DataPower is a weird (but, wonderful) beast. It has a tendency to break some of the traditional IT silos that develop within infrastructure groups. That can lead to a lot of friction and amusing arguments in which everyone is simply talking past one another. In this post, I want to describe the roles and responsibilities that are required to be able to support a large DataPower deployment.
I’m not going to try to answer what groups should own this role within an organization in this post-that’ll be a future post. But, I want to describe the needed roles.
The following table describes the roles that I see needing to be filled in a DataPower shop.
|DataPower Administrator||Tasked with operational support of the appliances. Very similar to a Web Administrator role in the JEE Application Server space(WAS, JBoss, Weblogic). This role is typically responsible for promoting changes created by DataPower Developer through the environments and into production. This group is responsible for maintaining system availability, troubleshooting problems, and often considered the “owners” of the technology. Connectivity configuration such MQ Queue Manager objects, WSRR Server objects, etc. are sometimes owned by this group. This role is generally responsible for low-level services such as DNS & NTP configuration. This group will generally do the initial bootstrap on a new appliance and firmware upgrades.|
|DataPower Developer||This role is responsible for creating DataPower Service Objects, building the applications, defining policy, implementing Service Mediation logic, implementing error handling/logging/reporting, writing stylesheets, etc. Often an organization will need to step back and evaluate where this roles’ responsibilities end. For example, should a DataPower Developer be responsible for creating the MQ Queue Manager objects? Should the DataPower developer be responsible for building AAA objects? The answer in both cases is that it depends.|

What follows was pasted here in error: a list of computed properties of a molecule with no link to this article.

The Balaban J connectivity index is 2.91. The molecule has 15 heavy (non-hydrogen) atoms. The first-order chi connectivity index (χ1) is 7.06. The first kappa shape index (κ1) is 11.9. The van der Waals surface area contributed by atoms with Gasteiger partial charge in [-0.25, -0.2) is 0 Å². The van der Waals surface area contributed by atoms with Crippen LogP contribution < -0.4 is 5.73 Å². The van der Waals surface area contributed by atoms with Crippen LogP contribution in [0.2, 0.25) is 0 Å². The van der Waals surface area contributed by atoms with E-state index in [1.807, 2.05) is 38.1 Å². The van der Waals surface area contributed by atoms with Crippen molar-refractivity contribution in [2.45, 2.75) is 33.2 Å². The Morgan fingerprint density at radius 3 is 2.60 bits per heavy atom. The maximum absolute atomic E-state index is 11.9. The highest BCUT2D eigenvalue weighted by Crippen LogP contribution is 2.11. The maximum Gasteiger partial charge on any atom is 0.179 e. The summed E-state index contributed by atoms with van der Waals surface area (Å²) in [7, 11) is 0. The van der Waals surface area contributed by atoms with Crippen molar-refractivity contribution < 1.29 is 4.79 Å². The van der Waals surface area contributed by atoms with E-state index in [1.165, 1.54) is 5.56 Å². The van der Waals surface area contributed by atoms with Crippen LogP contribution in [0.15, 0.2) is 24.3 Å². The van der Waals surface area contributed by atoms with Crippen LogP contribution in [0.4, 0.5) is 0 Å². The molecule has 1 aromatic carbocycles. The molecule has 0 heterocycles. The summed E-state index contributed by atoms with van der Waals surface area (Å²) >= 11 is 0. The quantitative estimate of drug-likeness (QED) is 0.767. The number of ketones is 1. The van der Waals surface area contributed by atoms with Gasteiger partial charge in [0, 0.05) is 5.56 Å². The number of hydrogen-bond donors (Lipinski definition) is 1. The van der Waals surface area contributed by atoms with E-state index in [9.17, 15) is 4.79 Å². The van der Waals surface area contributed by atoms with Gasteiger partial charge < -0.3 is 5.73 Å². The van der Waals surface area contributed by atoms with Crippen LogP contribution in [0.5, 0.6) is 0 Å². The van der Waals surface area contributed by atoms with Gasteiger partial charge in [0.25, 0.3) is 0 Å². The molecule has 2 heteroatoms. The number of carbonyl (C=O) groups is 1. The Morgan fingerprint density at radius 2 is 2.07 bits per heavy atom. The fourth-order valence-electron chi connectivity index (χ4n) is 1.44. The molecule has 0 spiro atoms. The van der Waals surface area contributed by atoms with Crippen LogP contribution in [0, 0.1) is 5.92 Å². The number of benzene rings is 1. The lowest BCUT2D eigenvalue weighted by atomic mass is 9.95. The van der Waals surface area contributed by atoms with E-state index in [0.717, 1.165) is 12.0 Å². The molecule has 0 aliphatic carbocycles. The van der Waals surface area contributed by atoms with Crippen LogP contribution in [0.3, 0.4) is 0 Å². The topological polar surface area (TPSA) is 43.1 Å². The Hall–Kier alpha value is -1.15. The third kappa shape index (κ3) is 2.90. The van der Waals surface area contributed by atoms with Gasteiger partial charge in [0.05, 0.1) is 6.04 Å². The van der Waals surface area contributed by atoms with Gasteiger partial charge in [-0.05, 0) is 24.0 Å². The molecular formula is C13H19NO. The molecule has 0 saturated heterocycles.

|Network Engineer||Responsible for configuring the network interfaces, VLAN Sub Interfaces, IP Address Management, and static routes. This configuration requires close coordination with the DataPower Administrator. Often this role is rolled up into the DataPower Administrator role.|
|Security Engineer||Responsible for configuring RBM access control for DataPower users. Responsible for key management on the appliance. Sometimes responsible for application level security policy-ie, creation of AAA policies. If the appliance has an HSM module, this role would be responsible for the initialization and maintenance of the Hardware Security Module. Sometimes, this role is rolled into the Datapower Administrator role-depends on the organization.|
|DataPower Architect||This role is responsible for defining the macro architecture within which DataPower is a component as well as the internal DataPower architecture or design. Responsible for defining standards in conjunction with the DataPower Developer and DataPower Administrator roles. This role should be evangelizing the role of DataPower as an ESB or XML Gateway (or other) within the organization.|
Depending upon the organization’s size, these roles may be combined to suit the needs of the organization. In a small shop, they may all be the same group. The development role may be split between various teams or it may be centralized.
One of these roles will need to have physical access to the datacenter. DataPower may be robust, but like every appliance (and every piece of technology), every now and then it needs to be power-cycled.
The DataPower Administrator and DataPower Developer roles have some interesting characteristics. In order to be successful in either of these roles, the resource needs to have an eclectic mix of skill sets that lie somewhere between a Unix System Administrator or Network Engineer and a Java Developer. This resource is comfortable with the numerous configuration details associated with an appliance, but also understands the various XML & WS-* specs that DataPower supports. Likewise, this resource needs to understand networking concepts and be able to troubleshoot network related issues-not solve them, just narrow down the problem. This unique combination of skills needed to support DataPower introduces the beginnings of the challenges encountered trying to support SOA appliances.